It’s about one week to my favorite day of the year, and yet it’s been so hard for me to channel joy. Everyone knows I’m crazy about my birthdays, and this year it’s a huge one! But the past few weeks have been pretty difficult. I’ve had unexpected losses, that have ultimately reminded me how short life is, and how important it is for me to truly live.
So I sat down to write, to try to grab some joy for myself. So this is your reminder to do something for yourself that brings you true joy. A reminder to also spread joy to others. We dont know the half of what people are going through. So here’s to a weekend of true living and joy spreading. No matter what you’re going through, I hope you find some joy ❤️!
I’m learning that ultimately, we’re all really different people. While I get off work on a terrible day, eager to hear from her, eager to hear her voice make it all somehow better, she is entirely the opposite. A sure sign that she was having a bad week or whatever, is that I will not hear from her. For days, sometimes weeks. This time it’s been months.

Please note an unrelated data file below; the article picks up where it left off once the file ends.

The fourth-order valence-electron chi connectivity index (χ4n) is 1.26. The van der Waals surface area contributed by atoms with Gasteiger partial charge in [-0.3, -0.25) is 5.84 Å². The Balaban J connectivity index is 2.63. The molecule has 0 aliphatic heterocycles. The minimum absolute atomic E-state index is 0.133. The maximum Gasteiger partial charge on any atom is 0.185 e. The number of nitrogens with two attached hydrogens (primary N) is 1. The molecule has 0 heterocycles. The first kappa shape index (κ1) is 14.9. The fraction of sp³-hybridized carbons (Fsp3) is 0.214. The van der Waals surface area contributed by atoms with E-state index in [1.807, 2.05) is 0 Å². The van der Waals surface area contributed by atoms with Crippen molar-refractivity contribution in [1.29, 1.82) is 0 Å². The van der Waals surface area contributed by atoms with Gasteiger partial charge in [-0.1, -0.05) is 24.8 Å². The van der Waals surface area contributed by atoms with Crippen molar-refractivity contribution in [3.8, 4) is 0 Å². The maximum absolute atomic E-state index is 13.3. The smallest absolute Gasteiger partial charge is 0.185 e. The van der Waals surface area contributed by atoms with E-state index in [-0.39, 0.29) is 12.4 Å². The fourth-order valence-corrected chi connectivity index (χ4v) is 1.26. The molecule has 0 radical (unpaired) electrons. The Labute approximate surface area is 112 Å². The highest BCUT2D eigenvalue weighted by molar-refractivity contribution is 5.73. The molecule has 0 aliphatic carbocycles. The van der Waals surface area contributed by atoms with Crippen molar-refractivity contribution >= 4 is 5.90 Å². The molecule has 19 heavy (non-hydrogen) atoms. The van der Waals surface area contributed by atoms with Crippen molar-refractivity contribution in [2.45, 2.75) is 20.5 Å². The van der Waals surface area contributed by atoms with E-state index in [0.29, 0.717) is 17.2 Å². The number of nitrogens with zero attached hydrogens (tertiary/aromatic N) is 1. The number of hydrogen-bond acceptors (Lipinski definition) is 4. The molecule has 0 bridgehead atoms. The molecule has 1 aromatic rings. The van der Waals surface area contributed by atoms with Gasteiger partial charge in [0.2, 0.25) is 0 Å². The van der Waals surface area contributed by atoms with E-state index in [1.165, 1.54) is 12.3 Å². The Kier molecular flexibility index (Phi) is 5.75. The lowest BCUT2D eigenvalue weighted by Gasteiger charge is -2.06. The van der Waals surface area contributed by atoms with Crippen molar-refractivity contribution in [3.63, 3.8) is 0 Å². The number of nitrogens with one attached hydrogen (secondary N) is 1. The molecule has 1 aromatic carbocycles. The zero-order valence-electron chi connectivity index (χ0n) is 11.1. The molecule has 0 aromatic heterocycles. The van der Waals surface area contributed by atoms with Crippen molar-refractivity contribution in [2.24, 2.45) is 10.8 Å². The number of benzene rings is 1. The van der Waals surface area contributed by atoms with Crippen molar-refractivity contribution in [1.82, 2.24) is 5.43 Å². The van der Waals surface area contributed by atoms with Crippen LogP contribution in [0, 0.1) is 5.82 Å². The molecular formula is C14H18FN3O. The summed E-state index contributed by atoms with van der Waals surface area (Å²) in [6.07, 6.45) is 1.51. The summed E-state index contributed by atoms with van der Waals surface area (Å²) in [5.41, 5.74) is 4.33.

I’ve talked about it multiple times, maybe even nagged a little bit. And then I’ve decided that it’s enough. I’ll be here whenever she wants. But I can’t keep on this way. And I need to fix my eagerness to talk to her, to constantly be with her. It’s a hard journey… I feel very easily dispensable. But I’m learning, I’m growing. How did I get to this point of constantly wanting this woman? This is not who I was, this is not who I am!
Sayo walked out of the studio on the verge of tears. As always, nobody could tell. She was her usual stoic self, but underneath the surface, she was trembling. She was so mad! Her Nana’s words came back to her “Remember how you were always tracking mud onto my carpets? Oluwasayo why are you always self-sabotaging?”
Her shoulders felt so heavy, and for the first time in a really long time, she felt grief overwhelm her all over again. KB’s words filled her ears…